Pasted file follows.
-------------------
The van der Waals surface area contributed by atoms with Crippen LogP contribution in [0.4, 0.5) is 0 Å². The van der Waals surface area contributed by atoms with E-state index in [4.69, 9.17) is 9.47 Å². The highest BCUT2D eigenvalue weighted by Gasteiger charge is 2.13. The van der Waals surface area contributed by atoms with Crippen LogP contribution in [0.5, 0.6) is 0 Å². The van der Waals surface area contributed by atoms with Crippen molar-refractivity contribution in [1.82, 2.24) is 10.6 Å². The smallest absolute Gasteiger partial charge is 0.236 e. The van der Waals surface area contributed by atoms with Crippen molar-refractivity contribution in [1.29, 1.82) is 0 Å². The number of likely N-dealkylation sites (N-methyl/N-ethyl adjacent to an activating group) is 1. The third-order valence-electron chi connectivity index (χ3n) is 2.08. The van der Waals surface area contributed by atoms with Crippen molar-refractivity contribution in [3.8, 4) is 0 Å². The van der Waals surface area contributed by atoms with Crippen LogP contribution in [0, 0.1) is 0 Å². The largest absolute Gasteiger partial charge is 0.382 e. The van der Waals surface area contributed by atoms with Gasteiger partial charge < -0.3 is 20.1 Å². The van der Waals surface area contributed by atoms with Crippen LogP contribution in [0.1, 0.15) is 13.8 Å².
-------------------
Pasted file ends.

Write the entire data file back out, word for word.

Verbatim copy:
The van der Waals surface area contributed by atoms with Crippen LogP contribution in [0.4, 0.5) is 0 Å². The van der Waals surface area contributed by atoms with E-state index in [4.69, 9.17) is 9.47 Å². The highest BCUT2D eigenvalue weighted by Gasteiger charge is 2.13. The van der Waals surface area contributed by atoms with Crippen LogP contribution in [0.5, 0.6) is 0 Å². The van der Waals surface area contributed by atoms with Crippen molar-refractivity contribution in [1.82, 2.24) is 10.6 Å². The smallest absolute Gasteiger partial charge is 0.236 e. The van der Waals surface area contributed by atoms with Crippen molar-refractivity contribution in [1.29, 1.82) is 0 Å². The number of likely N-dealkylation sites (N-methyl/N-ethyl adjacent to an activating group) is 1. The third-order valence-electron chi connectivity index (χ3n) is 2.08. The van der Waals surface area contributed by atoms with Crippen molar-refractivity contribution in [3.8, 4) is 0 Å². The van der Waals surface area contributed by atoms with Crippen LogP contribution in [0, 0.1) is 0 Å². The largest absolute Gasteiger partial charge is 0.382 e. The van der Waals surface area contributed by atoms with Gasteiger partial charge < -0.3 is 20.1 Å². The van der Waals surface area contributed by atoms with Crippen LogP contribution in [0.1, 0.15) is 13.8 Å².